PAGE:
Interesting reading in Harvard Business Review.
Here-below, a short summary :
Six Ways to Refuel Your Energy Every Day
1. Make sufficient sleep your highest priority.
Two tips :
- Set a specific bedtime and begin winding down at least 30-45 minutes earlier — avoiding stimulating activities like answering email, and opting instead for more relaxing ones like taking a warm bath, or reading.
- Spend a few minutes reviewing what’s on your mind before you go to sleep, and then write down anything that’s worrying you. What you’re doing is effectively parking these concerns so that they don’t end up keeping you from falling asleep, or back asleep in the middle of the night
2. Take a renewal break at least every ninety minutes.
With your eyes closed, try breathing in through your nose to a count of three, and out through your mouth slowly to a count of six.
3. Keep a running list of everything
The more fully and frequently you download what’s on your mind, the less energy you’ll squander in fruitless thinking about undone tasks, and the more energy you’ll have to be fully present in whatever you’re doing.
4. Run up your heart rate or take a nap in the early afternoon.
If taking a run or going to a gym is too time consuming, how about taking a brisk 15 to 30 minute walk outside?
- This could be done during lunch time or between 1 and 4 p.m
5. Practice appreciation — and savoring.
One of the least recognized ways we squander energy is in negative emotions. We’re far quicker to notice what’s wrong in our lives than what’s right.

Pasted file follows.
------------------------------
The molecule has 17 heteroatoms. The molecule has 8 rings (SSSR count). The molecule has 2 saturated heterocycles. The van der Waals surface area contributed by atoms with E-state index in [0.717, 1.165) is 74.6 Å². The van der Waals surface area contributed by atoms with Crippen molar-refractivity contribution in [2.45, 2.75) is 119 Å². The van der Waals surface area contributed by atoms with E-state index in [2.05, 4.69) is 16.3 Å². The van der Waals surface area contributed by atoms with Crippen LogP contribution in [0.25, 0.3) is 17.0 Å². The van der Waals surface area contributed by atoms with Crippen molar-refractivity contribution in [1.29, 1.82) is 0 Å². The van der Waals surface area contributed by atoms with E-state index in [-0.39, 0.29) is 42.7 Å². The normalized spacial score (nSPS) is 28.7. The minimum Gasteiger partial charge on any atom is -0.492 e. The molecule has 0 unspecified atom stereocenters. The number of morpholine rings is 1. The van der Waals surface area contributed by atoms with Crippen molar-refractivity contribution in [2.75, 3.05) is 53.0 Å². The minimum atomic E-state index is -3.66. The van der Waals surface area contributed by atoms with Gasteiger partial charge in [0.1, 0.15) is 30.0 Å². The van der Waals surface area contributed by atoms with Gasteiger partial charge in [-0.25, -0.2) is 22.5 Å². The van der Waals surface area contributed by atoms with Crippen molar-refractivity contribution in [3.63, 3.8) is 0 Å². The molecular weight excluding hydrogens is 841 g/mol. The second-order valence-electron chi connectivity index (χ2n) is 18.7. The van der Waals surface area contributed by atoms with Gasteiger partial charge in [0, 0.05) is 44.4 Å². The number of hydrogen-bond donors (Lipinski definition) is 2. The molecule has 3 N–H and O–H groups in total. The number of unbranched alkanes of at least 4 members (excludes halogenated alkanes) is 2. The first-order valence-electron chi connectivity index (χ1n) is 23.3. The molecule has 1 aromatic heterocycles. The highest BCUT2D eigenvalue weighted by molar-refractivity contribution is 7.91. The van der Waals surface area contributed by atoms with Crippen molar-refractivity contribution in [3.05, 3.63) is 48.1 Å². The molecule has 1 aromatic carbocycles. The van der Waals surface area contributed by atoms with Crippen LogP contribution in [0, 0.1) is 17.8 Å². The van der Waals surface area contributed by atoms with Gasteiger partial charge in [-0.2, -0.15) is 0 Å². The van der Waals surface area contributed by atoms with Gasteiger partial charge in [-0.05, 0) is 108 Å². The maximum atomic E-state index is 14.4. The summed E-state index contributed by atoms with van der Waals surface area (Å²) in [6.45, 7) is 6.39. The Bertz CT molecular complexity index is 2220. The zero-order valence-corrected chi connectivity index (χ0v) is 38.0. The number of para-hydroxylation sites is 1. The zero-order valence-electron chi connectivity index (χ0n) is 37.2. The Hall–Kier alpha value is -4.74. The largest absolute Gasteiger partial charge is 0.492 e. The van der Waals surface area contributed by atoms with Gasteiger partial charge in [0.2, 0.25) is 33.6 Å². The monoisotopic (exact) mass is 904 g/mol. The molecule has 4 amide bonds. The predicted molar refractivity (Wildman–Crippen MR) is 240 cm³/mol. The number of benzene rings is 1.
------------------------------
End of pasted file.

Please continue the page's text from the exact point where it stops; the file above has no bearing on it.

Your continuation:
- Look for opportunities to appreciate someone in your life, and share what you’re feeling — directly, or in a note. You’ll be giving the other person a shot of positive energy, but sharing positive energy will also make you feel better.
- Look too for opportunities to appreciate yourself. Take time to savor small victories, give yourself credit where you deserve it, and forgive yourself when you fall short.
6. Develop a transition ritual between work and home.
When we leave the office, many of us carry work with us. The result is that even when we get home, we’re still not truly present. Consider establishing a very specific way to disengage from work so you can leave it behind.
- The most powerful ritual we’ve seen clients build is to stop somewhere along the route home, such as a public park, and take a few minutes to let the day go, and to focus on the evening ahead.